When Fiat Chrysler and Mazda announced in 2012 a joint venture to build a sports car that would in time become Mazda’s new Miata and Fiat’s new 124 Spider, cynics dismissed the effort as nothing but a sneaky way to build one car and pretend it was two.
And when the two resulting vehicles were unveiled last year, auto journalists jokingly called them both “Fiata.” This was one car, with two different nameplates, they said, built with the same drive train, on the same platform, in the same factory, with only slightly different styling.
Mea culpa! Mea maxima culpa! I was among them, and I was wrong. The Fiat 124 Spider and the Mazda MX-5 Miata are both great sports cars, and neither one is a Fiata.
Fiat was hoping, with the reintroduction of the Spider, to recapture past glory. The version the Italian company sold in the 1960s and 70s, a low-slung, two-seat convertible, is still the best-selling Fiat ever in the U.S. market.
But two-seat rag tops don’t sell very well, and aren’t economically feasible for most big car companies, unless they can find a way to build them in large enough numbers — by finding a partner, for instance, that also wants to recapture some past glory. Like Mazda, which was eager to relaunch its best-selling sports car, the Miata.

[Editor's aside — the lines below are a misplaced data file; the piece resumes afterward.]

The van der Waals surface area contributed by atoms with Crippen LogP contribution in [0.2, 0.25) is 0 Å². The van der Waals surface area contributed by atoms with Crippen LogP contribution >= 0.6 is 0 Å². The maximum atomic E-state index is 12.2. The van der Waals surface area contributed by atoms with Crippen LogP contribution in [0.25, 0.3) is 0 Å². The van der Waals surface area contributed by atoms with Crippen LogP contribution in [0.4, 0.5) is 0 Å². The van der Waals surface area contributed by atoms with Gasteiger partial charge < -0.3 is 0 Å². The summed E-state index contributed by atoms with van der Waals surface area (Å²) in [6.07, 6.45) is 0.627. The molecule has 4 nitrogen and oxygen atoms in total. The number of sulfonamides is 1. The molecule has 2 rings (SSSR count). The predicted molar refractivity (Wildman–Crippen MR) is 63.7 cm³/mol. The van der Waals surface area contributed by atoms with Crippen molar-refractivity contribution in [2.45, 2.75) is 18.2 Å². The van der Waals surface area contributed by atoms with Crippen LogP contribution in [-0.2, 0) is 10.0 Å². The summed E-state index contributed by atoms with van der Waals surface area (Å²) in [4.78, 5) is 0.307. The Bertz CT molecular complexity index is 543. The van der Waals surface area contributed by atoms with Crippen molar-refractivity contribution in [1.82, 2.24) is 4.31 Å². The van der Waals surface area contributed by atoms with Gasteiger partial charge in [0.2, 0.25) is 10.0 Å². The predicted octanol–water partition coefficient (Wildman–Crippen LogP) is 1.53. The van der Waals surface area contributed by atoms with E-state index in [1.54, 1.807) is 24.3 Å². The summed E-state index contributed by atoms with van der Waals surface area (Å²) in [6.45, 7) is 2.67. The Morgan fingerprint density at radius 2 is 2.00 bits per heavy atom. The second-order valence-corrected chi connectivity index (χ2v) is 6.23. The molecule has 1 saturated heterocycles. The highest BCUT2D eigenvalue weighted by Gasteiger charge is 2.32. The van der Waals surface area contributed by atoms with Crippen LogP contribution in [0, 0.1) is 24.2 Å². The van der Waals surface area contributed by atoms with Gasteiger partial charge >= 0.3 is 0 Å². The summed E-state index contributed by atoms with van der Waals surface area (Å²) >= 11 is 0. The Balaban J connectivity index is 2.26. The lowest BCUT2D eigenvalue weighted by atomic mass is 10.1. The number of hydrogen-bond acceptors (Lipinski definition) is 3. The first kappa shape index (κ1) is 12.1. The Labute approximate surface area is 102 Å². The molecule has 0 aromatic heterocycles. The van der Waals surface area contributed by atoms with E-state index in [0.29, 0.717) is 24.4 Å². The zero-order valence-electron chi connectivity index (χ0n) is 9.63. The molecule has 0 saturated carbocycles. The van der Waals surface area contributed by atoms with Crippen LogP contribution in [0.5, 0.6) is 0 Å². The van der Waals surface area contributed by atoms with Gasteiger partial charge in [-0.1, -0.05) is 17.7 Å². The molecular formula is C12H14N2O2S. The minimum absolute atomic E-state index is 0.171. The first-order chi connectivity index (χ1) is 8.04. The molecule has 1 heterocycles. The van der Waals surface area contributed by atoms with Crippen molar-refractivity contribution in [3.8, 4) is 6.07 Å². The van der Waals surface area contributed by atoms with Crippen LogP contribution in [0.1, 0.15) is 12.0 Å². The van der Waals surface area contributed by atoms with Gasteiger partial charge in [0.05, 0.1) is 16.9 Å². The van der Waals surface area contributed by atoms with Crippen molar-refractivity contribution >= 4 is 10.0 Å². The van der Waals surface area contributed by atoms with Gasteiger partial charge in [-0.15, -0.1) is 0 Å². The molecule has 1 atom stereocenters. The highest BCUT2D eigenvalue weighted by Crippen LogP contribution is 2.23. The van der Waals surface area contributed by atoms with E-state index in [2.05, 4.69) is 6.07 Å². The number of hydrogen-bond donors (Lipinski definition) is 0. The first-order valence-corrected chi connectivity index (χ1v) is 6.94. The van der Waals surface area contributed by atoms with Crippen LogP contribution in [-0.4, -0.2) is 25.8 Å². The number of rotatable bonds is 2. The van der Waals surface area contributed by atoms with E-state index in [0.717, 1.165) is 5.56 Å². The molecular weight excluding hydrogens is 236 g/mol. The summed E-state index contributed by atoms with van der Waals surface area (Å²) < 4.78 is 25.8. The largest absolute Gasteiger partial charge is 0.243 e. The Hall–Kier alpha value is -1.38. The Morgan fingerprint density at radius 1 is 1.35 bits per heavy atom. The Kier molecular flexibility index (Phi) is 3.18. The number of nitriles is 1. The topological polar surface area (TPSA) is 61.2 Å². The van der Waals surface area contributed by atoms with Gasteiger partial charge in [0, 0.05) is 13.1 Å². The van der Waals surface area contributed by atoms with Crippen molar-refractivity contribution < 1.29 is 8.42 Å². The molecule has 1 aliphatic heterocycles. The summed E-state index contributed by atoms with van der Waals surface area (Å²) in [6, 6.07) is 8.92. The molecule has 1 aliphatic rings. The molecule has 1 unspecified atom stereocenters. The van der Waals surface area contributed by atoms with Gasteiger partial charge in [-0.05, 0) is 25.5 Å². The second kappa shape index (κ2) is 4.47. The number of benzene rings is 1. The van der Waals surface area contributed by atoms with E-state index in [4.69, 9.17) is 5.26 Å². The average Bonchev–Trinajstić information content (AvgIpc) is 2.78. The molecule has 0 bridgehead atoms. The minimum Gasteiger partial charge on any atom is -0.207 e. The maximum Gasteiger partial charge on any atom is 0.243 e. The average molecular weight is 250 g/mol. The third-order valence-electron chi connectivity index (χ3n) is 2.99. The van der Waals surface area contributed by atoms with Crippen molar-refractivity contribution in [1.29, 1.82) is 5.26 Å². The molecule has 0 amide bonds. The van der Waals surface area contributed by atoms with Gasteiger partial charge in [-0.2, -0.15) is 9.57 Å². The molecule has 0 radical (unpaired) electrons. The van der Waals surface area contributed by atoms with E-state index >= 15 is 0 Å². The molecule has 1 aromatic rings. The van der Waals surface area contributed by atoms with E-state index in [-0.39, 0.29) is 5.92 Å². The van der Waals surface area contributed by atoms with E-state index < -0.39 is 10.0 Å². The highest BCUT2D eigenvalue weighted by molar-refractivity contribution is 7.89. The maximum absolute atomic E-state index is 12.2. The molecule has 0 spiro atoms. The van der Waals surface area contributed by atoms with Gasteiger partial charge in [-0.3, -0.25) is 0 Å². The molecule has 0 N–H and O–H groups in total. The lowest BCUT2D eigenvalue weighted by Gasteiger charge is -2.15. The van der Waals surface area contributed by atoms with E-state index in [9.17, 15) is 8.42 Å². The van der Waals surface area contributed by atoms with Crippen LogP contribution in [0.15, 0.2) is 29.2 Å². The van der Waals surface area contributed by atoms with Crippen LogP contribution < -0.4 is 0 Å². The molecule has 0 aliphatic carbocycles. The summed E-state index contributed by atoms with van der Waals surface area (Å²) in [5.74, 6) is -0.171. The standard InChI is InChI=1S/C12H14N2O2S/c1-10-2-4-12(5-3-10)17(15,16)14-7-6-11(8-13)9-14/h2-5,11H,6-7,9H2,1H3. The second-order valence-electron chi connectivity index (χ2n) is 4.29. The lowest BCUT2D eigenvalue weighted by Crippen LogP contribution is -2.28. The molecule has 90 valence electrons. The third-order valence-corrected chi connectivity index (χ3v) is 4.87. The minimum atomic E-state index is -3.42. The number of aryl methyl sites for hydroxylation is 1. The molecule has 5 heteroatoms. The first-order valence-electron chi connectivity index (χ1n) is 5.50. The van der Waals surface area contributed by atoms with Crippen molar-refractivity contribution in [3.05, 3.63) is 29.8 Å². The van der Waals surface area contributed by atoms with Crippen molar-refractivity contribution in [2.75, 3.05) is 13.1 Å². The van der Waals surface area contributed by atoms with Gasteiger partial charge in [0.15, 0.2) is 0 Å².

“Let’s face it — these are not the most popular cars in the world,” said Bob Broderdorf, Director of Fiat Brand North America. “The volume is not there.”
The two cars share a basic platform. They share some interior elements. They are both built on Mazda assembly lines in Japan.
But the experience of driving them is quite different. I liked the Miata a lot, and I liked the 124 Spider even more.
The most obvious difference between the two vehicles is the styling. The Fiat is longer, with broader shoulders and bigger, bolder headlamps.
But the most essential difference is under the hood.
The Mazda is powered by a 2.0-liter, four-cylinder engine that makes 155 horsepower and 148 pound-feet of torque. The Fiat uses a 1.4-liter MultiAir four-cylinder turbocharged engine, designed and manufactured in Italy, that while smaller produces 160 horsepower and 184 pound-feet of torque. It is said to go from zero to 60 miles per hour in 6.7 seconds.
Run through a manual six-speed gearbox similar to the Miata’s, the Fiat engine is peppy, powerful and responsive. It makes a cheerful, throaty roar when pushed hard, and delivers impressive performance throughout all six gears, from low in the powerband to near redline. It’s not a massive powerplant, but it makes this light sports car feel fast.
The clutching is soft but sturdy, and the shifting has a tight, tidy feel. (A six-speed automatic transmission is also available. But, why?)
Like its Mazda counterpart, reviewed here last year, the overall Spider driving experience is very engaged. Meant to be an homage to the great two-seaters of previous decades, the new version is in many ways an old-fashioned, analog vehicle.
The convertible top goes up and down manually, with no motor to assist, but like the Miata top, and unlike the Fiat’s brother Alfa Romeo 4C Spider, it requires only one person, two hands and minimal effort to raise and lower.